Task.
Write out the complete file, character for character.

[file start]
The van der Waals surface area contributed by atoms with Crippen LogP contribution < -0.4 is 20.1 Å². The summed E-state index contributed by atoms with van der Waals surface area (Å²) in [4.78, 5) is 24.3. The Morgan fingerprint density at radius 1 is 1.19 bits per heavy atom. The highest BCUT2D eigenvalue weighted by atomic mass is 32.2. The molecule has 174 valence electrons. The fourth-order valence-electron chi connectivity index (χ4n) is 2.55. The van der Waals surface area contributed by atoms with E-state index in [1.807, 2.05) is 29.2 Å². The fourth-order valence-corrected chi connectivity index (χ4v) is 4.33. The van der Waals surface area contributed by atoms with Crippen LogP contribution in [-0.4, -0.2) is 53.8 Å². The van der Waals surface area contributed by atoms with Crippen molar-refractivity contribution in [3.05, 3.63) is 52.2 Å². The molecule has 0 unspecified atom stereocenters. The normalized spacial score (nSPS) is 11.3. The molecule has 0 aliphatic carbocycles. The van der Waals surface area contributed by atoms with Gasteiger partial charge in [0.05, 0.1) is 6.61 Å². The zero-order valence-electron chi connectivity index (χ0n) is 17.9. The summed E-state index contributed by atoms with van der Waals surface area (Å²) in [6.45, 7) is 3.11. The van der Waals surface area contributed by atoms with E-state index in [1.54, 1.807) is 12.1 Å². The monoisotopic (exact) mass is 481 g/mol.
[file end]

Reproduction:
The van der Waals surface area contributed by atoms with Crippen LogP contribution < -0.4 is 20.1 Å². The summed E-state index contributed by atoms with van der Waals surface area (Å²) in [4.78, 5) is 24.3. The Morgan fingerprint density at radius 1 is 1.19 bits per heavy atom. The highest BCUT2D eigenvalue weighted by atomic mass is 32.2. The molecule has 174 valence electrons. The fourth-order valence-electron chi connectivity index (χ4n) is 2.55. The van der Waals surface area contributed by atoms with E-state index in [1.807, 2.05) is 29.2 Å². The fourth-order valence-corrected chi connectivity index (χ4v) is 4.33. The van der Waals surface area contributed by atoms with Crippen LogP contribution in [-0.4, -0.2) is 53.8 Å². The van der Waals surface area contributed by atoms with Crippen molar-refractivity contribution in [3.05, 3.63) is 52.2 Å². The molecule has 0 unspecified atom stereocenters. The normalized spacial score (nSPS) is 11.3. The molecule has 0 aliphatic carbocycles. The van der Waals surface area contributed by atoms with Gasteiger partial charge in [0.05, 0.1) is 6.61 Å². The zero-order valence-electron chi connectivity index (χ0n) is 17.9. The summed E-state index contributed by atoms with van der Waals surface area (Å²) in [6.45, 7) is 3.11. The van der Waals surface area contributed by atoms with E-state index in [1.54, 1.807) is 12.1 Å². The monoisotopic (exact) mass is 481 g/mol.